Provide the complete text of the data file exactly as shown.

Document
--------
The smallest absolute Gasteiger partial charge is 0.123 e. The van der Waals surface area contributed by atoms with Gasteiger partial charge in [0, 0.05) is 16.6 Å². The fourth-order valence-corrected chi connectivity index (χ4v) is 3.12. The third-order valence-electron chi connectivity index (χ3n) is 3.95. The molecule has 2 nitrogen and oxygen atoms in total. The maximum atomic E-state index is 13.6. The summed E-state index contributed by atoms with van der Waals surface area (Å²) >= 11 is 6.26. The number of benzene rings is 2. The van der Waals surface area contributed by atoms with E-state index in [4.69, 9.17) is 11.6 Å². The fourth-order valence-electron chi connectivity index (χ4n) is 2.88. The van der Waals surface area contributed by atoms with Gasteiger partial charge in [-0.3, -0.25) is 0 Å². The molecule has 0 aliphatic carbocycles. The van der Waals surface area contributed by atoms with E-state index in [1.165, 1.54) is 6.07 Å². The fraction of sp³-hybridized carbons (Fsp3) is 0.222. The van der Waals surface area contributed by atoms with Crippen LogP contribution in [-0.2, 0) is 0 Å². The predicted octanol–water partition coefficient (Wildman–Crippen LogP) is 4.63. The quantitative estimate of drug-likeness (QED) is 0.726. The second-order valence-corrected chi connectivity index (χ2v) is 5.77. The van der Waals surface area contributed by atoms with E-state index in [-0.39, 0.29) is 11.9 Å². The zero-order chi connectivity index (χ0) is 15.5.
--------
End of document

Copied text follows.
The smallest absolute Gasteiger partial charge is 0.123 e. The van der Waals surface area contributed by atoms with Gasteiger partial charge in [0, 0.05) is 16.6 Å². The fourth-order valence-corrected chi connectivity index (χ4v) is 3.12. The third-order valence-electron chi connectivity index (χ3n) is 3.95. The molecule has 2 nitrogen and oxygen atoms in total. The maximum atomic E-state index is 13.6. The summed E-state index contributed by atoms with van der Waals surface area (Å²) >= 11 is 6.26. The number of benzene rings is 2. The van der Waals surface area contributed by atoms with E-state index in [4.69, 9.17) is 11.6 Å². The fourth-order valence-electron chi connectivity index (χ4n) is 2.88. The van der Waals surface area contributed by atoms with Gasteiger partial charge in [-0.3, -0.25) is 0 Å². The molecule has 0 aliphatic carbocycles. The van der Waals surface area contributed by atoms with E-state index in [1.165, 1.54) is 6.07 Å². The fraction of sp³-hybridized carbons (Fsp3) is 0.222. The van der Waals surface area contributed by atoms with Crippen LogP contribution in [-0.2, 0) is 0 Å². The predicted octanol–water partition coefficient (Wildman–Crippen LogP) is 4.63. The quantitative estimate of drug-likeness (QED) is 0.726. The second-order valence-corrected chi connectivity index (χ2v) is 5.77. The van der Waals surface area contributed by atoms with E-state index in [-0.39, 0.29) is 11.9 Å². The zero-order chi connectivity index (χ0) is 15.5.